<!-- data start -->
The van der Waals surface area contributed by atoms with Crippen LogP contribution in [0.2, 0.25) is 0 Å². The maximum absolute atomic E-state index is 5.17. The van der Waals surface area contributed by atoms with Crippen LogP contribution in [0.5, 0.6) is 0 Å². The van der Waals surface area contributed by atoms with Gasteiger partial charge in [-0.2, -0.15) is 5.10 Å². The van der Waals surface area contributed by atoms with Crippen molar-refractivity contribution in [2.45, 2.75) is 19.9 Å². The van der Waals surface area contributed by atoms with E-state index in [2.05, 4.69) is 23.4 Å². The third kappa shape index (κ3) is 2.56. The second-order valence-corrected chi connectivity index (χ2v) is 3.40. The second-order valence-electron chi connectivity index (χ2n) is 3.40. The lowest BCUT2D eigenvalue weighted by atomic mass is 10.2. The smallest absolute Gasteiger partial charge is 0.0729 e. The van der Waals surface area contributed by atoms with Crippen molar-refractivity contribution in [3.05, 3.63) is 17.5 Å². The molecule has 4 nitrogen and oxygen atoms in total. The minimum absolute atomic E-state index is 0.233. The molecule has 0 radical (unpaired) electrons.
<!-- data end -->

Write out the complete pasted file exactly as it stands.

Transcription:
The van der Waals surface area contributed by atoms with Crippen LogP contribution in [0.2, 0.25) is 0 Å². The maximum absolute atomic E-state index is 5.17. The van der Waals surface area contributed by atoms with Crippen LogP contribution in [0.5, 0.6) is 0 Å². The van der Waals surface area contributed by atoms with Gasteiger partial charge in [-0.2, -0.15) is 5.10 Å². The van der Waals surface area contributed by atoms with Crippen molar-refractivity contribution in [2.45, 2.75) is 19.9 Å². The van der Waals surface area contributed by atoms with E-state index in [2.05, 4.69) is 23.4 Å². The third kappa shape index (κ3) is 2.56. The second-order valence-corrected chi connectivity index (χ2v) is 3.40. The second-order valence-electron chi connectivity index (χ2n) is 3.40. The lowest BCUT2D eigenvalue weighted by atomic mass is 10.2. The smallest absolute Gasteiger partial charge is 0.0729 e. The van der Waals surface area contributed by atoms with Crippen molar-refractivity contribution in [3.05, 3.63) is 17.5 Å². The molecule has 4 nitrogen and oxygen atoms in total. The minimum absolute atomic E-state index is 0.233. The molecule has 0 radical (unpaired) electrons.